Measuring the accuracy of companion screen synchronisation

Measuring the accuracy of companion screen synchronisation

We are releasing an open source project for measuring the accuracy of synchronisation of TVs and companion devices (such as a mobile phone or tablet) that use the DVB protocols for companion synchronisation.

Getting the timing right

Previously we talked about the DVB synchronisation protocols, and our open source library implementing them.Since then, it has been announced that the HbbTV 2.0 specification references these protocols.

Being able to speak the DVB synchronisation protocols is only part of the story. A TV or companion must also ensure it uses the information conveyed over the protocols to show the right frame of video or audio at the right time.

The DVB companion screens and streams specification says that what matters is the time at which the light and sound is actually emitted from display and speakers of the TV or companion. This always happens slightly later than when the software or hardware finishes rendering the frame of video or creating the samples of audio. To achieve frame accurate synchronisation, both the TV and companion need calibration to take account of these delays.

Calibration requires precise measurement of when the light and sound are emitted. A tool that can make such measurements is also a useful part of a test suite that can check if a TV or companion meets the DVB specification’s requirements.

Measuring timing

Taking these measurements is an interesting problem to solve. To do this we needed to build a timing measurement system and create a suitable video sequence to be played by the TV or companion that is being measured.

Our video test sequences contain beeps and flashes at particular times in the video. When the TV or companion plays the video, the beeps and flashes are detected using a light sensor and an audio input with millisecond accuracy.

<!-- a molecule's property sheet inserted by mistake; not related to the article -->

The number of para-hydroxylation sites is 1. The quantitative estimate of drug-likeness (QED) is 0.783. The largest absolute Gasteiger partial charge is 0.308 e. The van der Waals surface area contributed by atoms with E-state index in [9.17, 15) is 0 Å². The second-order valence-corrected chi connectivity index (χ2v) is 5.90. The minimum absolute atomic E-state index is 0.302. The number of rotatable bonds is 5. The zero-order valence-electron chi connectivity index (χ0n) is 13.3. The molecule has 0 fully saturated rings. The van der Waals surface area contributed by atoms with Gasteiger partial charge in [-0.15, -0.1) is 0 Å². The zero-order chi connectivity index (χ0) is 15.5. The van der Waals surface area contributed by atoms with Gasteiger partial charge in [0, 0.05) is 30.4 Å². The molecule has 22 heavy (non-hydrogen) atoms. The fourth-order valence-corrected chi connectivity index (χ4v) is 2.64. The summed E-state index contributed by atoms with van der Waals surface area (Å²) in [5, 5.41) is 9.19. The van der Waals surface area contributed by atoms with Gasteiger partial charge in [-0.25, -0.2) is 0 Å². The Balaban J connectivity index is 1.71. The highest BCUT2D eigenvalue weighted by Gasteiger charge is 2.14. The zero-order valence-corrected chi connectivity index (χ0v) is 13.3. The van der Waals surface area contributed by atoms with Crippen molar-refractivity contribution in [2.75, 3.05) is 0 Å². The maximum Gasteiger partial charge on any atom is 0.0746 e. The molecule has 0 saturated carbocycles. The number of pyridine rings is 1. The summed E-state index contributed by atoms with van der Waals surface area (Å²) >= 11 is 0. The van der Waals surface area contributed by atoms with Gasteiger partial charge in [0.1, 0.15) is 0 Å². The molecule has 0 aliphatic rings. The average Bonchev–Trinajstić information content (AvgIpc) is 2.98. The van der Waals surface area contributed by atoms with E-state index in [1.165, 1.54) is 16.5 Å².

PCs are not well suited to this particular measurement task. Input data from a sensor will go through many layers of software and hardware buffering on its way into a PC. This introduces delays that are variable and difficult to quantify. How then can we gather readings, but still have accurate knowledge of the exact time those readings were taken?

Our system solves this by using an external microcontroller board to make the measurements. This kind of device is ideal because software running on it can take immediate and direct readings from inputs (such as a light sensor or an audio signal) and to do so with precise timing behaviour. The measurements are then transferred to a PC.

The PC and microcontroller compare their clock readings both before and after the measurements are made. This tells the PC how to relate the clock times recorded by the microcontroller to the PC’s own internal clock.

The other job for the PC is to use the protocols (using our pydvbcss library) to synchronise with the device being measured. The PC takes the role of either the TV or the Companion as appropriate. It uses the protocols but only pretends it is playing video or audio. As a result of this, the PC knows when the beeps and flashes should have happened and can compare this to what was measured.

The dvbcss-synctiming open source project

We want to share our tools for doing this, to help the industry as a whole with this kind of measurement and testing. Therefore, we are pleased to release our code and hardware designs as the dvbcss-synctiming project on GitHub.

This project builds upon pydvbcss (our open source implementation of the protocols) and like pydvbcss, we hope to use these tools for ourselves and continue to improve them.

The release includes the code and designs needed to create the measurement system and a tool to create the video test sequence that the TV or companion plays.

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